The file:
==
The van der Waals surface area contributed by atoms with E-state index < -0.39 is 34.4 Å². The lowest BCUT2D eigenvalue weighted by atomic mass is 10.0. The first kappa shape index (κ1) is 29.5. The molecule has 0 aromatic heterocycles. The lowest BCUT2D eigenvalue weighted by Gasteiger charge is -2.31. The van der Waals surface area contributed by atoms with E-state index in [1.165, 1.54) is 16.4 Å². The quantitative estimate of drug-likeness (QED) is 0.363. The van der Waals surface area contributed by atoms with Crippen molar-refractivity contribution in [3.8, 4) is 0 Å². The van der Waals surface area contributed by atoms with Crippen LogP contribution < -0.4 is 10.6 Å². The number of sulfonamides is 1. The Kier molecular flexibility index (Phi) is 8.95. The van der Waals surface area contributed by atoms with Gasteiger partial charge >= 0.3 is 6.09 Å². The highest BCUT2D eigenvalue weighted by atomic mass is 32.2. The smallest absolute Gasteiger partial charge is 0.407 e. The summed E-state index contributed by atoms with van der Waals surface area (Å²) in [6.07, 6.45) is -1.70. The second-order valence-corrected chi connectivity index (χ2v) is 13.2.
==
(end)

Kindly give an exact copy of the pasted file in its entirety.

The van der Waals surface area contributed by atoms with E-state index < -0.39 is 34.4 Å². The lowest BCUT2D eigenvalue weighted by atomic mass is 10.0. The first kappa shape index (κ1) is 29.5. The molecule has 0 aromatic heterocycles. The lowest BCUT2D eigenvalue weighted by Gasteiger charge is -2.31. The van der Waals surface area contributed by atoms with E-state index in [1.165, 1.54) is 16.4 Å². The quantitative estimate of drug-likeness (QED) is 0.363. The van der Waals surface area contributed by atoms with Crippen molar-refractivity contribution in [3.8, 4) is 0 Å². The van der Waals surface area contributed by atoms with Crippen LogP contribution < -0.4 is 10.6 Å². The number of sulfonamides is 1. The Kier molecular flexibility index (Phi) is 8.95. The van der Waals surface area contributed by atoms with Gasteiger partial charge >= 0.3 is 6.09 Å². The highest BCUT2D eigenvalue weighted by atomic mass is 32.2. The smallest absolute Gasteiger partial charge is 0.407 e. The summed E-state index contributed by atoms with van der Waals surface area (Å²) in [6.07, 6.45) is -1.70. The second-order valence-corrected chi connectivity index (χ2v) is 13.2.